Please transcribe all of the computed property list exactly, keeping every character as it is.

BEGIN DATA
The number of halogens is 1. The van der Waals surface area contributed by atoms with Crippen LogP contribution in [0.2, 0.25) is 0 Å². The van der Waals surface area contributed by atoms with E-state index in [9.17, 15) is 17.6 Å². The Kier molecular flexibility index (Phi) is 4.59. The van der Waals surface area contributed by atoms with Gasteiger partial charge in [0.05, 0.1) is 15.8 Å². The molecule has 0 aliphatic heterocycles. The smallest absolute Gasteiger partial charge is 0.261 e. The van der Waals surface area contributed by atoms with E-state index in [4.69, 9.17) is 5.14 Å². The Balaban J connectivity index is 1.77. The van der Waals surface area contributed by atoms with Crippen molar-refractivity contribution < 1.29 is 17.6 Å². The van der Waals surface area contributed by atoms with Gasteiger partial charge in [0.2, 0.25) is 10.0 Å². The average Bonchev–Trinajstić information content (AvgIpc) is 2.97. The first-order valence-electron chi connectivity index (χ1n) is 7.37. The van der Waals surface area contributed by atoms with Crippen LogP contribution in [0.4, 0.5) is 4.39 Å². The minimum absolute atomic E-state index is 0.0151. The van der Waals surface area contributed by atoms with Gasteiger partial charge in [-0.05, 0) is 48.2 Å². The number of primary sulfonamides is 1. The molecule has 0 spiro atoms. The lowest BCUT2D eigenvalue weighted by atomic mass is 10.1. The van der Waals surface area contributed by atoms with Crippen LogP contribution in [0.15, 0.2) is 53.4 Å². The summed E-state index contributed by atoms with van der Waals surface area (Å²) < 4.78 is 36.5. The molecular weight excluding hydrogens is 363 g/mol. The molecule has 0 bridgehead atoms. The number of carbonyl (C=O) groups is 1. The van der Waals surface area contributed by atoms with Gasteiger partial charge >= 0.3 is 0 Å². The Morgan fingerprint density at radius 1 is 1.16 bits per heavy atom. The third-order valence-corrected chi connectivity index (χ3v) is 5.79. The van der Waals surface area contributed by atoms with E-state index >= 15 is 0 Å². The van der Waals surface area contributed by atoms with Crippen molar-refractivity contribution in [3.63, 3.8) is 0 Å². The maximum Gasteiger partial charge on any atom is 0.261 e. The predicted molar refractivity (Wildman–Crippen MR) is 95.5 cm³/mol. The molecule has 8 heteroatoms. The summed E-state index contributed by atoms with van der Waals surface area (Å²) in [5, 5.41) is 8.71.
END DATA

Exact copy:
The number of halogens is 1. The van der Waals surface area contributed by atoms with Crippen LogP contribution in [0.2, 0.25) is 0 Å². The van der Waals surface area contributed by atoms with E-state index in [9.17, 15) is 17.6 Å². The Kier molecular flexibility index (Phi) is 4.59. The van der Waals surface area contributed by atoms with Gasteiger partial charge in [0.05, 0.1) is 15.8 Å². The molecule has 0 aliphatic heterocycles. The smallest absolute Gasteiger partial charge is 0.261 e. The van der Waals surface area contributed by atoms with E-state index in [4.69, 9.17) is 5.14 Å². The Balaban J connectivity index is 1.77. The van der Waals surface area contributed by atoms with Crippen molar-refractivity contribution < 1.29 is 17.6 Å². The van der Waals surface area contributed by atoms with Gasteiger partial charge in [0.2, 0.25) is 10.0 Å². The average Bonchev–Trinajstić information content (AvgIpc) is 2.97. The first-order valence-electron chi connectivity index (χ1n) is 7.37. The van der Waals surface area contributed by atoms with Crippen LogP contribution in [0.4, 0.5) is 4.39 Å². The minimum absolute atomic E-state index is 0.0151. The van der Waals surface area contributed by atoms with Gasteiger partial charge in [-0.05, 0) is 48.2 Å². The number of primary sulfonamides is 1. The molecule has 0 spiro atoms. The lowest BCUT2D eigenvalue weighted by atomic mass is 10.1. The van der Waals surface area contributed by atoms with Crippen LogP contribution in [0.15, 0.2) is 53.4 Å². The summed E-state index contributed by atoms with van der Waals surface area (Å²) < 4.78 is 36.5. The molecular weight excluding hydrogens is 363 g/mol. The molecule has 0 bridgehead atoms. The number of carbonyl (C=O) groups is 1. The van der Waals surface area contributed by atoms with Gasteiger partial charge >= 0.3 is 0 Å². The Morgan fingerprint density at radius 1 is 1.16 bits per heavy atom. The third-order valence-corrected chi connectivity index (χ3v) is 5.79. The van der Waals surface area contributed by atoms with E-state index >= 15 is 0 Å². The van der Waals surface area contributed by atoms with Crippen molar-refractivity contribution in [3.63, 3.8) is 0 Å². The maximum Gasteiger partial charge on any atom is 0.261 e. The predicted molar refractivity (Wildman–Crippen MR) is 95.5 cm³/mol. The molecule has 8 heteroatoms. The summed E-state index contributed by atoms with van der Waals surface area (Å²) in [5, 5.41) is 8.71.